( 494 )



Among tlie many relics that lie hid beneath the surface,
perhaps there are none which throw more light upon the
manners and customs of our race, and of the generatioiis
of men who have lived and passed away, than the weapons
which they used, and the defensive armour which thqr
wore. Our Muaemns can boast of a fine series of offeiisiTe
weapons, commencing with the stone battle-axe and flint
lance-head, and passmg down through the bronze age,
with its leaf-shaped swords, its engraved and omameiited
spear-heads, and its short dagger-Uades, for hand-to-hand

Peltian of Iha Kinl Mail, full >iK.

But from the more delicate and fragile character of
mail armour, and the material of which it was made, few
examples of it have been found in a perfect state.

In Jime, 1876, the workmen eniployed on the line oi
railway known as the North Wall Extension, which was
being made through the Phoenix Park, Dublin, turned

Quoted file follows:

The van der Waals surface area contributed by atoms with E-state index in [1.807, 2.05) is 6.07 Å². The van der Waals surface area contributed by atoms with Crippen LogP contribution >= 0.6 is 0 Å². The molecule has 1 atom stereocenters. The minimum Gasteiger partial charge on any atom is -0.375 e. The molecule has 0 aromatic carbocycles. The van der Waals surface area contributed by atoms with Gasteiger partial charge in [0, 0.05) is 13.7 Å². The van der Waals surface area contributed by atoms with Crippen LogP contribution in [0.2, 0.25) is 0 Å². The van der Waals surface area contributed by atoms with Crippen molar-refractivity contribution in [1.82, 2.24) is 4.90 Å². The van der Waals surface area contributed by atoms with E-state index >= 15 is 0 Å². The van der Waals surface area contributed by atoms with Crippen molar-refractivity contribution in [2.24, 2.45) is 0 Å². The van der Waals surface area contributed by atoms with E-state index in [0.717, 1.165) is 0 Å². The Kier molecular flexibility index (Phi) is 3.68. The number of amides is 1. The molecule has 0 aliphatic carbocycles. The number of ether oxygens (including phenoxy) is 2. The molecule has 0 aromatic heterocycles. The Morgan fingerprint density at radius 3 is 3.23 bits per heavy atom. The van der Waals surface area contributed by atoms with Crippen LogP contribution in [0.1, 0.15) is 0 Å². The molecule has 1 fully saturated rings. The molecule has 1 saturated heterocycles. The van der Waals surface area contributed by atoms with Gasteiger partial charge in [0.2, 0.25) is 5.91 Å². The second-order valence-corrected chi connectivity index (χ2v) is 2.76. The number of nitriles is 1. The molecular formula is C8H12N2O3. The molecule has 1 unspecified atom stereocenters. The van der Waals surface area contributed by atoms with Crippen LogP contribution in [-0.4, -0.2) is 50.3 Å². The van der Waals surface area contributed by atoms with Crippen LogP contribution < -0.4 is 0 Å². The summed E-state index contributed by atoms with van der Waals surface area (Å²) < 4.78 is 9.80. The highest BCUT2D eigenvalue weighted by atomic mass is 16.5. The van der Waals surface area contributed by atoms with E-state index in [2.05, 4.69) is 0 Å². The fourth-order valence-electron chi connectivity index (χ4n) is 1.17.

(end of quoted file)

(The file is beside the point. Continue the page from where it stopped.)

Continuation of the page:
up the coat of mail and silvered bronze badge now in my
collection, and which I exhibit. The armour is of that kind
called d ffrains (Torcfe, from the resemblance of the rings
of mail to barley corns : it is singularly perfect, and has
been well preserved, in spite of the wetness of our soil,
and the decaying effect of damp and exposure upon steel
or iron work, as wilt be seen by the annexed engrav-

ing. Although the back part of the hauberk is per-
fect, the front is injured, and more or less defective ;
there is but one sleeve, and that the left, remaining.
It may thus bear record to Jhe courage of its former
owner, who encountered his enemies face to face,' and

n ftdTonii Tolneiibu* cancidsruit. Sal. Cat. lii.